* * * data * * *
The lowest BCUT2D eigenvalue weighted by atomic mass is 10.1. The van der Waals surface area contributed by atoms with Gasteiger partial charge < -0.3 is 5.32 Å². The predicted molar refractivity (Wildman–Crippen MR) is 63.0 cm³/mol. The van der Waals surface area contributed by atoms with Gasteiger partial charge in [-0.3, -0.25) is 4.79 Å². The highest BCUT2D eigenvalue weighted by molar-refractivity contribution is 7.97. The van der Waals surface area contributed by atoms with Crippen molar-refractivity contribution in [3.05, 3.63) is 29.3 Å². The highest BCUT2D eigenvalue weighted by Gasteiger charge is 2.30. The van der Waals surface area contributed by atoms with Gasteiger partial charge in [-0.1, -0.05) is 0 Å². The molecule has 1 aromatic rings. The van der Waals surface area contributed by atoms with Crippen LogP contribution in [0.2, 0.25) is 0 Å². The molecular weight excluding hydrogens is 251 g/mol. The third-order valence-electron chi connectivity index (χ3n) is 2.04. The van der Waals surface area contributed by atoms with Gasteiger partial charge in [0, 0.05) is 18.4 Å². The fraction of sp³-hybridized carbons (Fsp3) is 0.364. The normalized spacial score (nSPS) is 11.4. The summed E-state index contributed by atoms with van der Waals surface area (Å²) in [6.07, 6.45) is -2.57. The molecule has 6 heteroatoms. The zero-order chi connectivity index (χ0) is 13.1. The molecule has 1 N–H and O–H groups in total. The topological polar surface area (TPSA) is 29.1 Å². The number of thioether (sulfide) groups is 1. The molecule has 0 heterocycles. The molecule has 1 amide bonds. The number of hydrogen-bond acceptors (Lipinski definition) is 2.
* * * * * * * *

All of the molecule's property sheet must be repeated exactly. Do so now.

The lowest BCUT2D eigenvalue weighted by atomic mass is 10.1. The van der Waals surface area contributed by atoms with Gasteiger partial charge < -0.3 is 5.32 Å². The predicted molar refractivity (Wildman–Crippen MR) is 63.0 cm³/mol. The van der Waals surface area contributed by atoms with Gasteiger partial charge in [-0.3, -0.25) is 4.79 Å². The highest BCUT2D eigenvalue weighted by molar-refractivity contribution is 7.97. The van der Waals surface area contributed by atoms with Crippen molar-refractivity contribution in [3.05, 3.63) is 29.3 Å². The highest BCUT2D eigenvalue weighted by Gasteiger charge is 2.30. The van der Waals surface area contributed by atoms with Gasteiger partial charge in [-0.1, -0.05) is 0 Å². The molecule has 1 aromatic rings. The van der Waals surface area contributed by atoms with Crippen LogP contribution in [0.2, 0.25) is 0 Å². The molecular weight excluding hydrogens is 251 g/mol. The third-order valence-electron chi connectivity index (χ3n) is 2.04. The van der Waals surface area contributed by atoms with Gasteiger partial charge in [0, 0.05) is 18.4 Å². The fraction of sp³-hybridized carbons (Fsp3) is 0.364. The normalized spacial score (nSPS) is 11.4. The summed E-state index contributed by atoms with van der Waals surface area (Å²) in [6.07, 6.45) is -2.57. The molecule has 6 heteroatoms. The zero-order chi connectivity index (χ0) is 13.1. The molecule has 1 N–H and O–H groups in total. The topological polar surface area (TPSA) is 29.1 Å². The number of thioether (sulfide) groups is 1. The molecule has 0 heterocycles. The molecule has 1 amide bonds. The number of hydrogen-bond acceptors (Lipinski definition) is 2.